I wasn’t afraid of catching the coronavirus — maybe that was my initial problem.

I’d heard all of the stories about people older than me who had died from the virus. I’d heard about young adults my age who now have life-long complications resulting from COVID-19.

I didn’t think it would hit me hard because I’m young. Even if I got sick, I reckoned, I wouldn’t be concerned. Vaccinated adults in their 20s seem to have fewer issues with the virus. I never thought I would be scared if I caught it myself.

Boy, was I wrong.

A few weeks ago, I caught what I suspect to be the omicron variant of coronavirus. It took me about a week and a half to return to work, although I tried to do what I could from home. There’s only about so much you can do when you’re nursing a nightmarish headache and find yourself unable to stay awake for more than five hours at a time.

That Monday night I started to feel some nausea while on my way to a meeting. I hadn’t eaten much that day, so I assumed I needed a snack. The feeling was soon followed by chills. I guessed they came from the cold weather freezing my bones. A seething headache also erupted in my skull.

I walked in to the meeting, took a seat and glanced over the agenda. Suddenly I found myself extremely hot and unable to focus on any words being spoken.

Was I going to vomit? Was I going to pass out? Possibly both.

I ducked out of there and booked it to my car. Something wasn’t right.

As soon as my car door shut, I collapsed on my steering wheel. A dizzying feeling came over me, and nausea faded in and out every other moment.

My head slid down onto the horn, and it let out a loud honk. I jumped in my seat. Thankfully no one came to check it out.

I didn’t want to cause a scene, I thought. I was just sick.

Then again, I had no idea what was happening to me. I’d never had a cold like this before.

I sent a text to CR editor and publisher Ray Cooney to let him know the situation. With my hands gripping the steering wheel, I pulled out of the parking lot and headed home.

That’s when the flood gates opened. A full-scale panic attack enveloped me, and I couldn’t stop it. All I could do was take deep breaths and try to convince myself I would be OK.

Whether or not it would actually be OK, though, I had no idea.

Half-delirious, I found myself on my back door steps and fumbling with my keys. I soon collapsed on the couch and told my boyfriend the situation.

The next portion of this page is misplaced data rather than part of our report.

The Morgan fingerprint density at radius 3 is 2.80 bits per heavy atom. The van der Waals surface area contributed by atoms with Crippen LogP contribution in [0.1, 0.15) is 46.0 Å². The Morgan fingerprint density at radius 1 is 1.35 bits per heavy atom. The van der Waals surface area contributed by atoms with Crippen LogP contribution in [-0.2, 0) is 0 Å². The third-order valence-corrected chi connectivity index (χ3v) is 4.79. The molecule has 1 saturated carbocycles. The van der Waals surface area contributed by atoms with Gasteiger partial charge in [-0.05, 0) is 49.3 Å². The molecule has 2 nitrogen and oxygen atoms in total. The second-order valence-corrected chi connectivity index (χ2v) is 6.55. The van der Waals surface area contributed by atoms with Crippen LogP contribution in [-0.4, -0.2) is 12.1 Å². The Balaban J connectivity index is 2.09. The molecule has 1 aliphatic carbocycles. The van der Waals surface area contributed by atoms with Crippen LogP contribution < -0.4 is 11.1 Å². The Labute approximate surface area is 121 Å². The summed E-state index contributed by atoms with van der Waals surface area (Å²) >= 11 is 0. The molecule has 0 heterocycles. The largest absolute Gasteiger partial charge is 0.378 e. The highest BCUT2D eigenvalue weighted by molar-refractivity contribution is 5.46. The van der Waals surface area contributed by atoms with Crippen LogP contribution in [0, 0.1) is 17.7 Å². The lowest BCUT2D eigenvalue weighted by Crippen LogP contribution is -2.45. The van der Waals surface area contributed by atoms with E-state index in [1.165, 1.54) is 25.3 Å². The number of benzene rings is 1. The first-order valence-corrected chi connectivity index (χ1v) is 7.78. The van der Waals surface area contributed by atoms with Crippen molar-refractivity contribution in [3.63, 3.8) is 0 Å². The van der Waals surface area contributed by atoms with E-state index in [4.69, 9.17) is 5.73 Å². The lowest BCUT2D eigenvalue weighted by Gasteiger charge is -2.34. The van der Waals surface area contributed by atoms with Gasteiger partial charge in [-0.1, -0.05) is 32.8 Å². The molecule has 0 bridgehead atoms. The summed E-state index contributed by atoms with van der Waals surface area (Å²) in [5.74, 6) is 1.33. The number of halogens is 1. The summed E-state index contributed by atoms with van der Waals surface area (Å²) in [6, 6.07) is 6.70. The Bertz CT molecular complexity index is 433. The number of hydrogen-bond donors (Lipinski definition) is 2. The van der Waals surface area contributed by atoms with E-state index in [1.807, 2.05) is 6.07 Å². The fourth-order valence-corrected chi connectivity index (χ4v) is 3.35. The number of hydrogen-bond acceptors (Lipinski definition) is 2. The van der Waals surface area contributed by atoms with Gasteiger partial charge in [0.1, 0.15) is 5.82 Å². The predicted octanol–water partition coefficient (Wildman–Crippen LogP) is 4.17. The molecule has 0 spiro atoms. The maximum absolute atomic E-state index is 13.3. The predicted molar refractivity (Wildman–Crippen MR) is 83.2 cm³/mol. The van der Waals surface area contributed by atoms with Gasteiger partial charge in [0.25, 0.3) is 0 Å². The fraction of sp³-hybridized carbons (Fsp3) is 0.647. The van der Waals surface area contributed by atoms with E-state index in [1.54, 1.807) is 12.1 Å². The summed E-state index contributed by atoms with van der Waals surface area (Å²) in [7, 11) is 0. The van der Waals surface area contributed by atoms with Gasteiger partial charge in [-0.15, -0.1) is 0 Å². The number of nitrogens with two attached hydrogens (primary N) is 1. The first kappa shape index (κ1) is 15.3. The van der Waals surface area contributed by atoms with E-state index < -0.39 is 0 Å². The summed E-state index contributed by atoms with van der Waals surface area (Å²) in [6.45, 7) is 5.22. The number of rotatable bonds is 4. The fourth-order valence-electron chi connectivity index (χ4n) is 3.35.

“Should we go to the hospital?” Justin asked.

I didn’t want to pay the medical bills if this was just a bad cold. I put Justin in charge — if I became unresponsive, he would take me there.

We never left the house that evening.

I’m thankful I got vaccinated. If I hadn’t gotten the shots, Justin likely would have needed to take me to the hospital that night.

My fever eventually subsided. It was replaced with a runny nose, sore throat, congestion and coughing. The headache and fatigue wore on for another week.

After four days of hell, I finally had an answer as to my condition.

There’s nothing like sitting in your living room, alone, staring at a positive test result on your phone.

Oh, you realize. You have COVID-19.

Just how did I catch it? No one I’d been around was sick … that I knew of.

And it’s not like I ignored the coronavirus pandemic altogether. I tried to be careful … at first.

I wore my mask in public settings, avoided large gatherings and, perhaps the most important, got vaccinated. Like everyone else, though, I started wearing my mask and social distancing at fewer and fewer events as summer hit. When case numbers began to rise, I was hesitant to don the facial covering again. I was vaccinated, after all. I should be just fine.

Then I contracted COVID-19. Mentally, I wasn’t fine.

It’s scary to lose control of your body. It is terrifying to try to sleep off something when its whole purpose is to weaken you.

I’m taking as many precautions as I can now. I don’t want to feel like that ever again.

But it leaves me wondering if more people should be afraid of getting COVID.